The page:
Why do I have them?
Mosquitoes breed on or near standing water so any standing water may become a breeding ground and only a thin layer is required for egg development. Therefore, empty cans, bird feeders, old tires, and clogged gutters may harbor these pests. Mosquitoes are also known to travel as much as 20 miles in search of a blood meals so it is safe to say that they may become a problem even in areas without standing water.
Most species of mosquitoes are nuisance pests because the female will consume animal blood to help with egg production. They are often considered one of the most dangerous pests because they help transmit many harmful human and livestock diseases. Some of these diseases include malaria, yellow fever, dengue fever, filariasis, encephalitis, and West Nile Virus. Some mosquitoes also transmit dog heartworm.
Mosquitoes will normally feed on nectar, and only the female of select species has the ability to suck blood. In addition, only mosquitoes living in certain habitats will transmit disease. This is why public health departments need to know which species, and even which strains, of mosquitoes they are dealing with in a particular area since this helps in pinpointing the exact type of mosquito and the illness they may spread.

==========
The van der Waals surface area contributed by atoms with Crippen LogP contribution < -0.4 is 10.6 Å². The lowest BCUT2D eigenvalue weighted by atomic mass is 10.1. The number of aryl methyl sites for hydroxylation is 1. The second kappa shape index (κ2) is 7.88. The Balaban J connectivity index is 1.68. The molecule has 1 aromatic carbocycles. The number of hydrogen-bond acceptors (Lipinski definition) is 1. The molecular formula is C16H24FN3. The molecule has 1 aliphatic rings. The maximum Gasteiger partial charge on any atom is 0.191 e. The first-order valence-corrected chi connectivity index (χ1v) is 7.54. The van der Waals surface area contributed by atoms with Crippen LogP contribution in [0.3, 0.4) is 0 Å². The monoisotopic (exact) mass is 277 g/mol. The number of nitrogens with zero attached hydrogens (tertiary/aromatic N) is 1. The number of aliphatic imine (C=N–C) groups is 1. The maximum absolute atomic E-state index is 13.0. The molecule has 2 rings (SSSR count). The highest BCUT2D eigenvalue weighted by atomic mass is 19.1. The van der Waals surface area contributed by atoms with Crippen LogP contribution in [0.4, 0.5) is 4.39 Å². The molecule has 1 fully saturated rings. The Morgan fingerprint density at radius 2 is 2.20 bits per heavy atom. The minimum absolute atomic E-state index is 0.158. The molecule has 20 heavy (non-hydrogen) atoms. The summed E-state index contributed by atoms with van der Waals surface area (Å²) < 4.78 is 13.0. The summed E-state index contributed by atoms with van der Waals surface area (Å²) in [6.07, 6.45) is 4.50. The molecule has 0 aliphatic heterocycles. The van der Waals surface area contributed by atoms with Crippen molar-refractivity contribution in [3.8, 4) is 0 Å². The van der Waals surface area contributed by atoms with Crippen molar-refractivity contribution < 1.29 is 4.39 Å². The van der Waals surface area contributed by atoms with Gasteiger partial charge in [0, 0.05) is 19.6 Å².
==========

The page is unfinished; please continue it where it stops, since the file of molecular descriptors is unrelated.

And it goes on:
Mosquitoes typically emerge from their daytime resting places to feed primarily at dawn and dusk. Adult mosquitoes are about 1/4 to 3/8 inch long and have color patterns due to the wings, body and legs being covered with scales. Color combinations include brown, gray, black, white and silver.
Mosquito control begins with a thorough assessment of the problem through surveys and then choosing the control measures best suited to the situation.
There are normally 3 steps to the control process and they include:
- 1. The elimination of breeding sites by modifying the habitat (source reduction).
- 2. Control of larvae by introduction of insect growth regulator microbes and predatory fish.
- 3. Control of adult insects with pesticide fog applications and application of residual insecticides to resting surfaces.